undisturbed absent a showing of clear error or manifest
injustice. Abada v. Charles Schwab & Co., Inc.,
127 F.Supp.2d 1101, 1102 (S.D. Cal. 2000). Reconsideration is
not a mechanism for parties to make new arguments that could
reasonably have been raised in their original briefs. See
Kona Enters. v. Estate of Bishop, 229 F.3d 887, 890 (9th
Cir.2000). Nor is it a mechanism for the parties “to
ask the court to rethink what the court has already thought
through-rightly or wrongly.” United States v.
Rezzonico, 32 F.Supp.2d 1112, 1116 (D. Ariz. 1998)
(internal quotation marks and citation omitted). “To
succeed, a party must set forth facts or law of a strongly
convincing nature to induce the court to reverse its prior
decision.” United States v. Westlands Water
Dist., 134 F.Supp.2d 1111, 1131 (E.D. Cal. 2001).
now asks for reconsideration of two aspects of the
Court's prior order: (1) adoption of the R&R's
denial of his Motion to Amend to permit Count X in the FAC to
proceed; and (2) denial of his separate Motion to Enforce the
Settlement Agreement (“Motion to Enforce”). The
Court will address each issue in turn below.
Motion to Amend Plaintiff makes three arguments.
First, Plaintiff argues that Ashker v.
Schwarzenegger (Ashker II) is a published
opinion and is therefore controlling law, stating that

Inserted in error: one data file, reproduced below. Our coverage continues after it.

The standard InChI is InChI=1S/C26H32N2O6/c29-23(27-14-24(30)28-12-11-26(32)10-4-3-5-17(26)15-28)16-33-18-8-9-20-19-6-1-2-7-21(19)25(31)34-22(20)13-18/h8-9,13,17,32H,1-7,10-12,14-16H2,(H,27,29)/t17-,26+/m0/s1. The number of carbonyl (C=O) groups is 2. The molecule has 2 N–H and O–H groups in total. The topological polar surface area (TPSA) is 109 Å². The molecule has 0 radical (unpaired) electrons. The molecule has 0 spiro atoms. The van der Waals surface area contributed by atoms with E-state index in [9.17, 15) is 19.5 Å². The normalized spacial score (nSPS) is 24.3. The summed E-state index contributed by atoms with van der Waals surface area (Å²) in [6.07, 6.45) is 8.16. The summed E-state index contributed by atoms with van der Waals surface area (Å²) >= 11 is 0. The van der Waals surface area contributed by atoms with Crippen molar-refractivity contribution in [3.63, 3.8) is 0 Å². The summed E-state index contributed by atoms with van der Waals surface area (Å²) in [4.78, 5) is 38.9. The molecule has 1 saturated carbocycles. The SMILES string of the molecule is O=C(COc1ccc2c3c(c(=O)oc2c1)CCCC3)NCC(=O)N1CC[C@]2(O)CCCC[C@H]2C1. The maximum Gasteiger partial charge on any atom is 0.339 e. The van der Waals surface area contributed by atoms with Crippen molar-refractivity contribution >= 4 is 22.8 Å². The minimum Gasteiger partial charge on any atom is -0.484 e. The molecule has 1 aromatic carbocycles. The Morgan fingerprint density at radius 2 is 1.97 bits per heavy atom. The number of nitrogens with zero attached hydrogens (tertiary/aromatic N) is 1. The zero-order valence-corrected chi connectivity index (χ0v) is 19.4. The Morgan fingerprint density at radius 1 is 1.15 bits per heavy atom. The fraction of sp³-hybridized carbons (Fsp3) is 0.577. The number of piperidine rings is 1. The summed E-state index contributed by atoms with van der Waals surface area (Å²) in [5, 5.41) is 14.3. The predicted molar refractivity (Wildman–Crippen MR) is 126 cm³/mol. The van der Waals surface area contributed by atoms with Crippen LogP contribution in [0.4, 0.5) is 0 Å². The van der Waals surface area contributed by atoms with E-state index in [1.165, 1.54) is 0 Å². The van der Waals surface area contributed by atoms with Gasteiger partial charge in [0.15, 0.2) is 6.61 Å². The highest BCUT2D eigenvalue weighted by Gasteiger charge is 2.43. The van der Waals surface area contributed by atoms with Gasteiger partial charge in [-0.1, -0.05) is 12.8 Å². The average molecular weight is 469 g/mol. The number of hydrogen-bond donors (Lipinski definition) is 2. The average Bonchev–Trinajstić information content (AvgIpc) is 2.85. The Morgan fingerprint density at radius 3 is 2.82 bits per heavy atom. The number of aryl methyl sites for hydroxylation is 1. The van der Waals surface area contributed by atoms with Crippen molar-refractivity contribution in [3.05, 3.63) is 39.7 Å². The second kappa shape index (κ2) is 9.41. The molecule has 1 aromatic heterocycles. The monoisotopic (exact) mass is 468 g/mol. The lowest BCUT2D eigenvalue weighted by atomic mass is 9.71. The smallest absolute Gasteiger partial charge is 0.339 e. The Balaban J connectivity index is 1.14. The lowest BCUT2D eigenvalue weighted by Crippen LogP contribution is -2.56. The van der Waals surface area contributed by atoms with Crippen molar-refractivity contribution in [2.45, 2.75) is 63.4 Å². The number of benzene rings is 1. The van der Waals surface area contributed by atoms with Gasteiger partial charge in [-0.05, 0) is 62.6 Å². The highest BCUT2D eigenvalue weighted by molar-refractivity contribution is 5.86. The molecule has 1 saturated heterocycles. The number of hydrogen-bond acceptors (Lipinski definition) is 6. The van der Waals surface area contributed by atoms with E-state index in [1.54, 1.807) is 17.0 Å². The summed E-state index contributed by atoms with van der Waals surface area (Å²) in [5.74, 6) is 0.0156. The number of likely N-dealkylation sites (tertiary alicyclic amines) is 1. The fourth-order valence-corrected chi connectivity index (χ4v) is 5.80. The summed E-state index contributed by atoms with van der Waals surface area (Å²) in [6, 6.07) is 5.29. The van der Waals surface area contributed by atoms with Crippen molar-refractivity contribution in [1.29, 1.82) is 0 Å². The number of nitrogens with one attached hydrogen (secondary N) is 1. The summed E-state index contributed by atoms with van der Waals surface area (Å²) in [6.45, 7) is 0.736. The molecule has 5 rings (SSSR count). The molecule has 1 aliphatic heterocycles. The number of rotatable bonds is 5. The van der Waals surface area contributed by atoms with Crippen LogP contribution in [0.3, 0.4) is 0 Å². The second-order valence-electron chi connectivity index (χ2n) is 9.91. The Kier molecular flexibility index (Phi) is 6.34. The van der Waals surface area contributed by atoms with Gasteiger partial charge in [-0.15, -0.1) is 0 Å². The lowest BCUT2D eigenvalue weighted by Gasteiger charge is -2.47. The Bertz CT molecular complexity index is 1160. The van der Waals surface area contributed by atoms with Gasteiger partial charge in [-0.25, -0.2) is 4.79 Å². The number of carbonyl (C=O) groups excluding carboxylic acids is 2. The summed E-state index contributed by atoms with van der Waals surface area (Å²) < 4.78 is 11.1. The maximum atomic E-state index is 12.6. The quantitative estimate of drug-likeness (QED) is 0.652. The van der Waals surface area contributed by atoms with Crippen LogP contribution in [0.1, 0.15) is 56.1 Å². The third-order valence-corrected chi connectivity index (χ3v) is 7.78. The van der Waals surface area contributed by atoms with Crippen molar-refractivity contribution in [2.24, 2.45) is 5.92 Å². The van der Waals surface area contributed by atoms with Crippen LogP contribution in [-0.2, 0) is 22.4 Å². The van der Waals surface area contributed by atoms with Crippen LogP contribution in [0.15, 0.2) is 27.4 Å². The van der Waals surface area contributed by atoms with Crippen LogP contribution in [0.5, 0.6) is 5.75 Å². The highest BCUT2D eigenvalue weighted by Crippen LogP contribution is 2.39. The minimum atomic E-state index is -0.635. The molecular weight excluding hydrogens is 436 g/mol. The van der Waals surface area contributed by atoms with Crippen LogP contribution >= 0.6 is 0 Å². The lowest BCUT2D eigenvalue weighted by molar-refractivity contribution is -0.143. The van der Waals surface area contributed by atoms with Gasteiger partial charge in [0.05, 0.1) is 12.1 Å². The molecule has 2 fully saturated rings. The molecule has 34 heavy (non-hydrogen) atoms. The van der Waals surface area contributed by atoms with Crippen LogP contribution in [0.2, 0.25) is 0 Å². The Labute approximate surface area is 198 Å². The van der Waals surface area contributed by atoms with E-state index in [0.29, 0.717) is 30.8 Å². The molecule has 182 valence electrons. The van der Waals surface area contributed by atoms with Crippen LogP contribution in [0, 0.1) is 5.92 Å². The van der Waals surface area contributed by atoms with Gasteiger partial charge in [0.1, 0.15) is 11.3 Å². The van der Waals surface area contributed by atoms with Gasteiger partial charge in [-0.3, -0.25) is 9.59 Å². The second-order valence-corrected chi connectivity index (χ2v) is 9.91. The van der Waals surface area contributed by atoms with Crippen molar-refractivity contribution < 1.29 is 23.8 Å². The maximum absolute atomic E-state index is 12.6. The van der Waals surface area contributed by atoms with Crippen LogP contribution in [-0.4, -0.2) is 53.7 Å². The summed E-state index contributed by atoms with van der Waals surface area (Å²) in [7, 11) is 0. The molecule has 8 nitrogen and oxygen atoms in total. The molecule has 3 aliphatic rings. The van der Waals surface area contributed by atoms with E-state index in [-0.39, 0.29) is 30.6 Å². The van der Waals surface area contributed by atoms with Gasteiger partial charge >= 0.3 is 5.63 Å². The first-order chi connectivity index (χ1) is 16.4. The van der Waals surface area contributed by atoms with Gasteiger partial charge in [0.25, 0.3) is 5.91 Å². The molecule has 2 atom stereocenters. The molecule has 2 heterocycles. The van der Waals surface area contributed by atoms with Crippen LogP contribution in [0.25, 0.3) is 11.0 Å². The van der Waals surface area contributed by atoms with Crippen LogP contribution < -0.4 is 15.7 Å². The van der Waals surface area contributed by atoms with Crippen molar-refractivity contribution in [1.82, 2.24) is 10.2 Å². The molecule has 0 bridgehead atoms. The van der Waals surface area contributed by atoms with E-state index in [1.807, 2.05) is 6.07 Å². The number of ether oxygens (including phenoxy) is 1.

“[t]he Court may have based decision [sic] on false
fact [sic] that Ashker v. Schwarzenegger is not valid binding
law because it is ‘unpublished.'” (ECF No.
238 at 2.) In Ashker II, the Ninth Circuit affirmed
the district court's holding that a blanket ban of
hardcover books in a California prison was unconstitutional.
Ashker II, 339 Fed. App'x 751752 (9th Cir.
2009), aff'g Ashker v. Schwarzenegger
(Ashker I), No. C 04-1967 CW, 2006 WL 648725, at *9
(N.D. Cal. Mar. 8, 2006). In this Court's order accepting
the Magistrate's R&R, the Court stated that the basis
for denying the Motion to Amend was that the Prison Legal
News (“PLN”) Agreement did not constitute new
evidence and that there was no evidence to support
Plaintiff's assertions that Defendants had tricked him
into settling and foregoing a future claim based on Count X.
(See ECF No. 237 at 5.) The Court went on to mention
that Plaintiff's reliance on Ashker II was
misplaced because Ashker II is an unpublished
decision and therefore not binding precedent on this Court.
(See id. at 5-6.)
the opinion that Plaintiff cites in his Motion for
Reconsideration to hold that the “law of Ninth
Circuit [sic] is that blanket bans of hardbound books are
unconstitutional” is the district court's opinion,
which is both unpublished and not binding on this court. (ECF
No. 238 at 4.) Moreover, while Plaintiff is correct that both
the district court opinion and Ninth Circuit opinion in
Ashker are “published” as that term is
defined colloquially, in the Ninth Circuit and other federal
courts “published” is a term of art encompassing
only those court decisions that are published in the Federal
Reporter or its supplement. See Hilton v. Apple
Inc., No. CV 13-7674 GAF (AJWx), 2014 WL 10435005, at *4
(C.D. Cal. Apr. 18, 2014) (“What's more,
Speyer can be found only in the Federal Appendix,
and is therefore not binding on the courts of this
Circuit.”) (citing 9th Cir. R. 36-3). Thus,
both the district court opinion and the Ninth Circuit's
opinion in Ashker are unpublished: the district
court's opinion is not reported in a Federal Reporter or